UNIVERSITY OF CHICAGO, THE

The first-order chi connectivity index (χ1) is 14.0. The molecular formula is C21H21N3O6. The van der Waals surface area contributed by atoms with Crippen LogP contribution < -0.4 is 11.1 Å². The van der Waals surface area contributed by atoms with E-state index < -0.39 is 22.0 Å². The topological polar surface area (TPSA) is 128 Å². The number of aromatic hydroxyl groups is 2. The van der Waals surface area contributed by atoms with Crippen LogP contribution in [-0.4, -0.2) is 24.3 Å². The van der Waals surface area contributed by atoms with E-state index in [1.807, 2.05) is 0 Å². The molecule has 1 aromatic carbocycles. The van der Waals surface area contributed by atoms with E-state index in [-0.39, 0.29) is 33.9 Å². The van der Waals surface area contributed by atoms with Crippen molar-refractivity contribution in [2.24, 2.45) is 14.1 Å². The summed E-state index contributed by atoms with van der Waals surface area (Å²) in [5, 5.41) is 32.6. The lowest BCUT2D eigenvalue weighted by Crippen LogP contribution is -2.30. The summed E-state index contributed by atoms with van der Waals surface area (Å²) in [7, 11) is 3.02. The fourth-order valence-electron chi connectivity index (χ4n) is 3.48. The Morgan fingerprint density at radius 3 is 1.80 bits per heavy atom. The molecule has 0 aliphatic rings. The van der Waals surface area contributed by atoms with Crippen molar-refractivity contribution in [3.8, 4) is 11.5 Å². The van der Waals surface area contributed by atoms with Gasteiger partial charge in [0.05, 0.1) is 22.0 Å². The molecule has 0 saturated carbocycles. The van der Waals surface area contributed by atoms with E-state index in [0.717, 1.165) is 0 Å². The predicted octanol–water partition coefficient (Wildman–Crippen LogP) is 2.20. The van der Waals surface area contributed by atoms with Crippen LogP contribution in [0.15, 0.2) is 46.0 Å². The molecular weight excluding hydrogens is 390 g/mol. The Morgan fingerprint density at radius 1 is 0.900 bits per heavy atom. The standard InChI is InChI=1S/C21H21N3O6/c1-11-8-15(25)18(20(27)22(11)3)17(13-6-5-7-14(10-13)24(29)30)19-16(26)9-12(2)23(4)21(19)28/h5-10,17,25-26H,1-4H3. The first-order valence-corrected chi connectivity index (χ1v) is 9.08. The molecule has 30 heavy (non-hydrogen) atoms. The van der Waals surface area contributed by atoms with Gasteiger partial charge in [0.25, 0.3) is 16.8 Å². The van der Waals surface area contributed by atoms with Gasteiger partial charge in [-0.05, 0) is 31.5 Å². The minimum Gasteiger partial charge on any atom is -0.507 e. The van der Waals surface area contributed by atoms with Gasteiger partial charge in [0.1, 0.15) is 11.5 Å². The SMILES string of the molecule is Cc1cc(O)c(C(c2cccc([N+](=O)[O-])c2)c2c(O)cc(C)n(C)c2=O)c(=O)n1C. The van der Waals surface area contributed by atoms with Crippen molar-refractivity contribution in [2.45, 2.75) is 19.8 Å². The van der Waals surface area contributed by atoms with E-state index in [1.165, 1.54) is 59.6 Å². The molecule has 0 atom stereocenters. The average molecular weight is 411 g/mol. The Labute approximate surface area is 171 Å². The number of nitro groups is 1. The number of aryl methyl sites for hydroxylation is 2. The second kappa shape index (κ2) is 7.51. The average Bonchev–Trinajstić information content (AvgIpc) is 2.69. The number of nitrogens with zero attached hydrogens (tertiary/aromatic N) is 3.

Intestinal homeostasis is the essential and dynamic equilibrium of factors that maintain normalmucosal function, integrity, self-renewal, and host defense. In acute diseases, the pathogenic insult is self-limited and intestinal homeostasis is restored. In inflammatory bowel diseases (IBD), intestinalhomeostasis cannot be restored because of the persistence of chronic, destructive mucosal inflammation.However, less well considered is the possibility that countering mechanisms necessary for restoringintestinal homeostasis are impaired during and even after resolution of the offending insult. This proposalwill therefore examine the hypothesis that the inducible heat shock protein, Hsp70, is essential formaintaining intestinal homeostasis and that its deficient expression during inflammation contributes to thedevelopment of chronic colitis and colitis-associated colon cancer. Support for this notion comes from thefollowing observations: (1) Hsp70 has both potent cytoprotective and anti-inflammatory properties, (2)down-regulated expression of Hsp70 is observed in experimental and human colitis, rendering the mucosamore susceptible to injury and intensifying the inflammatory response, (3) gene-targeted deletion of Hsp70transforms the otherwise, self-limited, DSS-induced colitis to a chronic, ¿IBD¿-like colitis, and (4) afterAOM/DSS challenge, multi-focal, flat dysplasia-to-cancer sequence colon cancer develops in Hsp70-deficient mice as opposed to their wild-type counterparts that develop sporadic polyp-to-cancer sequencecolon cancer, and 5) robust Hsp70 expression is associated with sporadic human colon cancer, but notIBD cancer. Three specific aims are proposed to investigate the role of Hsp70 (in epithelial versus immune-derivedcells) in intestinal homeostasis and whether impaired expression caused by inflammation contributes tothe development of chronic colitis and IBD-like colon cancer. First, we will determine if Hsp70 is essentialfor maintenance of intestinal homeostasis and whether it down-regulated expression in acute inflammatoryand in immune-based models of colitis leads to chronic or more severe IBD-like colitis. Second, themechanism(s) causing the observed selective translational down-regulation of Hsp70 associated withintestinal inflammation and pro-inflammatory cytokines will be defined. Finally, we will investigate whetherthe loss of Hsp70 expression/function is necessary and sufficient for development of spontaneous andcarcinogen-induced colon cancer in mice with chronic colitis. A combination of in vitro and in vivoapproaches will be employed, the latter including novel models of gene-targeted-Hsp70 deletion andepithelial- or myeloid cell-specific Hsp70 transgene expression. The insights gained through these studieswill provide proof of principle that processes that impair intestinal homeostasis can contribute to thedevelopment of IBD and inflammation-associated colon cancer. Strategies to restore intestinalhomeostasis would therefore be important for preventing, treating, and changing the natural history ofinflammatory bowel diseases. This proposal will examine the hypothesis that the inducible heat shock protein,Hsp70, is essential for maintaining intestinal homeostasis and that its deficientexpression in inflamed mucosa contributes to the development of chronic colitis andcolitis-associated colon cancer. Strategies to restore Hsp70 expression in inflamedmucosa would be important for preventing, treating, and changing the natural history ofinflammatory bowel diseases.